Somewhere along the line in what has become a heated debate over how to reform the nation’s immigration laws, Sen. Marco Rubio (R-Fla.) lost his base.
That much became clear during a marathon “press conference” on Wednesday that quickly turned into a rally in firm opposition to the immigration bill being debated in the Senate. According to reports from the scene, Rubio was public enemy No. 1 to the crowd, which booed his name when he was mentioned as part of the Senate’s “Gang of Eight.”
An immigration debate that started with so much promise for Rubio — including a mildly successful charm offensive with conservative talk radio — has gotten to the point where he has successfully irritated all political parties involved.
Democrats have grown upset with his recent insistence on including stricter border security measures than the bill initially called for. On Thursday, he voted against a motion to table, or kill, a controversial amendment put forth by Sen. John Cornyn (R-Texas), which Democrats had called a non-starter and “poison pill.”
Independents, polling shows, don’t approve of his handling of the issue. And some prominent conservatives are starting to turn on him, too.
“I think he has tried to walk too fine a line on this and it hasn’t helped him. He does not want to zealously defend the legislation and talks up border security, but then votes with the Gang of 8 against things like the Vitter amendment,” said Erick Erickson, the editor of RedState, referring to an amendment that would have bolstered some elements of border security in the bill.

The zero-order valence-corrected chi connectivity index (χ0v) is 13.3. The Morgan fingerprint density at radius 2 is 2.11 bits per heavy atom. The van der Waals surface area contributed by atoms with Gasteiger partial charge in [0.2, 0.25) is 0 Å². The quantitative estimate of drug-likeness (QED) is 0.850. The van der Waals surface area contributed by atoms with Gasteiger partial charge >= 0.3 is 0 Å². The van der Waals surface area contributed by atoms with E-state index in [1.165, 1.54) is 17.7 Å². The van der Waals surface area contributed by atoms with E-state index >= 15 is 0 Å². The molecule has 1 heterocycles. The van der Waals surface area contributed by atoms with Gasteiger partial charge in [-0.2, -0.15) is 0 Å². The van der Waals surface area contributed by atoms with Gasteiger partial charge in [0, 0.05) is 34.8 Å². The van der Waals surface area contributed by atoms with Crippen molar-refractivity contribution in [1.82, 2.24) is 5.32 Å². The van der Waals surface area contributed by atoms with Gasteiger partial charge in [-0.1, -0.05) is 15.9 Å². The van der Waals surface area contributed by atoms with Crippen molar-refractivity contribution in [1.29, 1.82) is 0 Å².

“That burns bridges with conservatives and still appears disingenuous to Democrats. He has gotten himself, with the help of his staff, into a no-win situation.”
The fury directed at Rubio from all sides reached a fever pitch this week when a Rubio aide was quoted as saying that some American workers “can’t cut it,” explaining why Rubio sided with the U.S. Chamber of Commerce on a guest-worker program for the construction.
A Quinnipiac poll released on Wednesday found that among Florida residents, Rubio’s handling of immigration has earned him overall disapproval. Crucial Independent voters disapprove of Rubio’s handling by a 32-38 split.
But it has been among conservatives where Rubio has seen the most vehement recent shift. He has seen conservatives like Sen. Ted Cruz (R-Texas) ramp up their opposition into the bill, something that has been welcomed with open arms by radio hosts like Rush Limbaugh — who Rubio has tried to sway in recent months.
Rubio’s name was not mentioned in the 20-minute interview. But Limbaugh and Cruz shared the belief that the Gang of Eight’s bill “was a disaster.”
There are some conservatives, however, who believe that the hits Rubio is taking now will ultimately benefit him in the future — especially if immigration reform efforts are successful.
Kevin Madden, a Republican strategist and former Romney adviser, said that Rubio’s leadership in particular at a time when the issue is controversial would be important as chatter develops at the possibility of a Rubio run for president in 2016.
“In order for our party to win back the White House, our candidate is going to have an approach more like Marco Rubio’s,” Madden said in an email. “There are some challenges ahead for him, no doubt, but offering a vision, offering a solution and framing this issue and others in an aspirational way will serve him well in the long run.”
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